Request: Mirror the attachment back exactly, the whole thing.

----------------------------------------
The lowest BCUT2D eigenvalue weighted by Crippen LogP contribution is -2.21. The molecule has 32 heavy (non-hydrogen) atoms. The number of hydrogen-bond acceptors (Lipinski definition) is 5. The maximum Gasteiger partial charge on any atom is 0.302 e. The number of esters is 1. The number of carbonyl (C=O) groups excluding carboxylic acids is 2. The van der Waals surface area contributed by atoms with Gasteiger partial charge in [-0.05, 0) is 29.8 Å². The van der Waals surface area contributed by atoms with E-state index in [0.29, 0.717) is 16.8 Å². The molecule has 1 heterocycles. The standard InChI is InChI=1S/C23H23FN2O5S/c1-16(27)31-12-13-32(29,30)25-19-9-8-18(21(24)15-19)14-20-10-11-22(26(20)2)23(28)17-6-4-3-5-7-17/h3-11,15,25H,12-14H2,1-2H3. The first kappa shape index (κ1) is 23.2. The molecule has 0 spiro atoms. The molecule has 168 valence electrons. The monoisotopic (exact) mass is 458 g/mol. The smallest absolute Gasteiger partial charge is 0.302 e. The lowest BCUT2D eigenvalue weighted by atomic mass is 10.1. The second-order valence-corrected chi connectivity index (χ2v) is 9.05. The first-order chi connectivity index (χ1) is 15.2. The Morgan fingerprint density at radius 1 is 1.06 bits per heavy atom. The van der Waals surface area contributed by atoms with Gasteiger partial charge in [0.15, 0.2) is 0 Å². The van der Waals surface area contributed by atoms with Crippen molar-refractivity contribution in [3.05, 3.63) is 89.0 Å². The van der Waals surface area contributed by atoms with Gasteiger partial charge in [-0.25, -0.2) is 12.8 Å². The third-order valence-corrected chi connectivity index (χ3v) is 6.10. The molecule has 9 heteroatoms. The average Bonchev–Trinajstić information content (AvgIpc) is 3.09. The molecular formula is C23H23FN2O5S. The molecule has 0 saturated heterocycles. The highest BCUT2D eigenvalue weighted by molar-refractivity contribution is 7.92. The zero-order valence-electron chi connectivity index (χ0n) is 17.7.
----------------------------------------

The lowest BCUT2D eigenvalue weighted by Crippen LogP contribution is -2.21. The molecule has 32 heavy (non-hydrogen) atoms. The number of hydrogen-bond acceptors (Lipinski definition) is 5. The maximum Gasteiger partial charge on any atom is 0.302 e. The number of esters is 1. The number of carbonyl (C=O) groups excluding carboxylic acids is 2. The van der Waals surface area contributed by atoms with Gasteiger partial charge in [-0.05, 0) is 29.8 Å². The van der Waals surface area contributed by atoms with E-state index in [0.29, 0.717) is 16.8 Å². The molecule has 1 heterocycles. The standard InChI is InChI=1S/C23H23FN2O5S/c1-16(27)31-12-13-32(29,30)25-19-9-8-18(21(24)15-19)14-20-10-11-22(26(20)2)23(28)17-6-4-3-5-7-17/h3-11,15,25H,12-14H2,1-2H3. The first kappa shape index (κ1) is 23.2. The molecule has 0 spiro atoms. The molecule has 168 valence electrons. The monoisotopic (exact) mass is 458 g/mol. The smallest absolute Gasteiger partial charge is 0.302 e. The lowest BCUT2D eigenvalue weighted by atomic mass is 10.1. The second-order valence-corrected chi connectivity index (χ2v) is 9.05. The first-order chi connectivity index (χ1) is 15.2. The Morgan fingerprint density at radius 1 is 1.06 bits per heavy atom. The van der Waals surface area contributed by atoms with Gasteiger partial charge in [0.15, 0.2) is 0 Å². The van der Waals surface area contributed by atoms with Crippen molar-refractivity contribution in [3.05, 3.63) is 89.0 Å². The van der Waals surface area contributed by atoms with Gasteiger partial charge in [-0.25, -0.2) is 12.8 Å². The third-order valence-corrected chi connectivity index (χ3v) is 6.10. The molecule has 9 heteroatoms. The average Bonchev–Trinajstić information content (AvgIpc) is 3.09. The molecular formula is C23H23FN2O5S. The molecule has 0 saturated heterocycles. The highest BCUT2D eigenvalue weighted by molar-refractivity contribution is 7.92. The zero-order valence-electron chi connectivity index (χ0n) is 17.7.